Words and Worlds

ADDITIONAL THINGS TO EXPLORE

Since we couldn’t spend as much time reading, I wanted to share a few stories and pieces that you can keep—many of them use the modes and structures we’ve discussed in this workshop.

Note on sources: Here is a bibliography with links from some of the writers and texts I’ll be referencing. All these books are incredible guides to style and literary technique. 

I mentioned a poem by James Galvin titled “Grief’s Aspect.”

Gary Indiana gives a lecture on his former collaborator, artist Louise Bourgeois, whom he took to be “an existentialist.” Also: Indiana employs various strategies of formal variation—Horse Crazy is a first-person aria of complaint; Do Everything in the Dark is composed of tiny fragments, all organized by a central consciousness named Gary Indiana; and his American crime trilogy series doesn’t share voice or tone, each one wanders off with its subject. I referenced Gary Indiana’s interview published in The Paris Review, and there is something he says there, about how he used a novel to challenge a given interpretation, that bears quoting: 

I saw the American pathology on display every day of the Menendez trial. José Menendez was a Cuban émigré who’d come to America after the revolution, and he’d swallowed the whole deal—I’m going to succeed and become rich, my sons are going to be everything I want them to be, they’re going to be tennis champions, they’re going to be business parasites like me. The trial revealed something fundamental about this country—the insane worship of money and success that American society drills into people. Also, the cavalier abuse of children. I suppose my view of it all, by the late nineties, was informed by how unfair it was that so many young people had been carried off—not just killed by an epidemic but rejected by their families, their bodies refused by funeral homes and cemeteries, because they weren’t somebody else’s image of perfection. The counternarrative to the Menendez defense sickened me because it presumed that boys couldn’t be raped, boys couldn’t be sexually victimized. I think that if you revisited that case now, the take on it would be much different. I never doubted that the sons had been molested. I didn’t credit everything the defense said—but it was clear to me that given the composition of the juries, if you had presented the incest and abuse as anything less than a nightly event, the jurors wouldn’t have given any weight to it at all.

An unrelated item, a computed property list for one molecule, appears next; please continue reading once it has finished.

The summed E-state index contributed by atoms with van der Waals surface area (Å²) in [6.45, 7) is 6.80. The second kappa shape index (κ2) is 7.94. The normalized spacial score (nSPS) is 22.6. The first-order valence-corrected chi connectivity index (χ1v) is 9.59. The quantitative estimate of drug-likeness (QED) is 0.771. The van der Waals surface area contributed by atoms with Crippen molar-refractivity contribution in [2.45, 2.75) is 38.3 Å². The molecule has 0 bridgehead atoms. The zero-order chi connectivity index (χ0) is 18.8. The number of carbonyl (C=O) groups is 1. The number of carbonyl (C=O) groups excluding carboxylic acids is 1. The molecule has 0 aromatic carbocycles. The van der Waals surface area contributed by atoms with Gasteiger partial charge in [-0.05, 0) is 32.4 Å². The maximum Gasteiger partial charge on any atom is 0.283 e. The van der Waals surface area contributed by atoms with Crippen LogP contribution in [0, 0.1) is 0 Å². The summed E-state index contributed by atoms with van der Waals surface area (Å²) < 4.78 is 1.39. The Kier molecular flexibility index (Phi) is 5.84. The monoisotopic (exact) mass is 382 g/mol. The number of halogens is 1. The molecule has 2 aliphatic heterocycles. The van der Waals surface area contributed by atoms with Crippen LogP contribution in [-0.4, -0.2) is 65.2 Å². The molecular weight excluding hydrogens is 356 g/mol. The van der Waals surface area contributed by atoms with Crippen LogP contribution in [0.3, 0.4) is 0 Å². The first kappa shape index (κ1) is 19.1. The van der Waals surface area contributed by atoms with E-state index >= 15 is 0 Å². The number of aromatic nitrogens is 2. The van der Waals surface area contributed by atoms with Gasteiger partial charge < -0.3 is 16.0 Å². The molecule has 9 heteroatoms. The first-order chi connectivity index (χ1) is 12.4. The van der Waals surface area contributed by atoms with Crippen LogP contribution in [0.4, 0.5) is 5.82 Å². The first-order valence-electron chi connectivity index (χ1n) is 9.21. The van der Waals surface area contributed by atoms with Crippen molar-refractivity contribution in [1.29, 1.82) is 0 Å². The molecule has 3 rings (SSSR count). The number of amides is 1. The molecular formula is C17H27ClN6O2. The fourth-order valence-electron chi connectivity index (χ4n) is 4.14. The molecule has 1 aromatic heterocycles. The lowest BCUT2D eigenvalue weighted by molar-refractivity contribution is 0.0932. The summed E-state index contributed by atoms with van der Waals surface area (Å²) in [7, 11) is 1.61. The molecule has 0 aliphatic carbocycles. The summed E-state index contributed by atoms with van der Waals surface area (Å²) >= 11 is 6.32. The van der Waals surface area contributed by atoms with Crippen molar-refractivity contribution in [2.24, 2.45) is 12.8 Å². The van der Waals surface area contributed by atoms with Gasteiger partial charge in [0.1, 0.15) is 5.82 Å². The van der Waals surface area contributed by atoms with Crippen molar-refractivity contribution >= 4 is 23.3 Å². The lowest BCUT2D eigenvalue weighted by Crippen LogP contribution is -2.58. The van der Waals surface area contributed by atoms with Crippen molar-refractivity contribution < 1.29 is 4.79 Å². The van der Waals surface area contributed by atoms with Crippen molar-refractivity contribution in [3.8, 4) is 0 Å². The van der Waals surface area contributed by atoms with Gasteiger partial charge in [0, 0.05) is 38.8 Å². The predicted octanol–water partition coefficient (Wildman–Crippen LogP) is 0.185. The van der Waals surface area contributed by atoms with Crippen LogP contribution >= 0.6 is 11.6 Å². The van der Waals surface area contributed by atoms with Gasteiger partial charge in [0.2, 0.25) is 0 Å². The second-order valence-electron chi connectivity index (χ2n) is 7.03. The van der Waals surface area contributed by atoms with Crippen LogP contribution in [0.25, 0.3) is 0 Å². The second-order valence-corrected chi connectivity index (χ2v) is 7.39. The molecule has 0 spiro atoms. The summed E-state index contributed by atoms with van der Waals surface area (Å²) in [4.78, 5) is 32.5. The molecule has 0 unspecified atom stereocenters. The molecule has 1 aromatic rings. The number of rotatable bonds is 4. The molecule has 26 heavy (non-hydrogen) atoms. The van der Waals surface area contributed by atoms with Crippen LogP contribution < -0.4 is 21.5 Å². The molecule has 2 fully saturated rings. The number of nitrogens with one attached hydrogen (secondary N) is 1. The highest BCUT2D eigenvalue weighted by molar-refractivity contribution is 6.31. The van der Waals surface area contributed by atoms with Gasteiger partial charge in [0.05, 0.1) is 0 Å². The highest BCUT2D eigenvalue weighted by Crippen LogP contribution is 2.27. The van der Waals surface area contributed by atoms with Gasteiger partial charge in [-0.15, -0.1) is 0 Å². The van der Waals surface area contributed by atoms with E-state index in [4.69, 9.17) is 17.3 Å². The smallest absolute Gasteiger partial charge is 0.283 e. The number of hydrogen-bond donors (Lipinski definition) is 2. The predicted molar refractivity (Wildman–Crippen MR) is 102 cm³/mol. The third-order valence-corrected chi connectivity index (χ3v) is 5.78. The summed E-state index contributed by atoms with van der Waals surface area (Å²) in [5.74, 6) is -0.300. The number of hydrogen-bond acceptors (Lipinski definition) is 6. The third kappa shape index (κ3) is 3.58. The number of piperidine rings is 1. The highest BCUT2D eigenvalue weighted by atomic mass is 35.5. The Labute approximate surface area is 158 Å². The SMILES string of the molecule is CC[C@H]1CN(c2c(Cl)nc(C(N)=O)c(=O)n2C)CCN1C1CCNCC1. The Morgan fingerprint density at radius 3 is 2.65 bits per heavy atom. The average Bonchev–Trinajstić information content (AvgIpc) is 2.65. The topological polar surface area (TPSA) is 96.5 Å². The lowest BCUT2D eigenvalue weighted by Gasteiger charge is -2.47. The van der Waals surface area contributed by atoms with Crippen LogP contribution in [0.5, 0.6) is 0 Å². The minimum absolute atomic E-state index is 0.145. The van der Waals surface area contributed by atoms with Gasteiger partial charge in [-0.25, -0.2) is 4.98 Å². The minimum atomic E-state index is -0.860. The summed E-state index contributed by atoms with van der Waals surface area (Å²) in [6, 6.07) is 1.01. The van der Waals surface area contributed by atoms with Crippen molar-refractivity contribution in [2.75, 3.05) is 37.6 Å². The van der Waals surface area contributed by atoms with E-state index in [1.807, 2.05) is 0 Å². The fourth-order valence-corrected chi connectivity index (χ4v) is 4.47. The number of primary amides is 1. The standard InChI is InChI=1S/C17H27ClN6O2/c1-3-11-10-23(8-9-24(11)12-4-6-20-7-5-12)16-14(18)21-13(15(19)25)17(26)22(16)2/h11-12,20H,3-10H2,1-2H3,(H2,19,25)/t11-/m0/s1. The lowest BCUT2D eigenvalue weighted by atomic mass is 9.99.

You can learn more about Donald Evans’ world here.

You can read five more shorts from Thomas Bernhard here.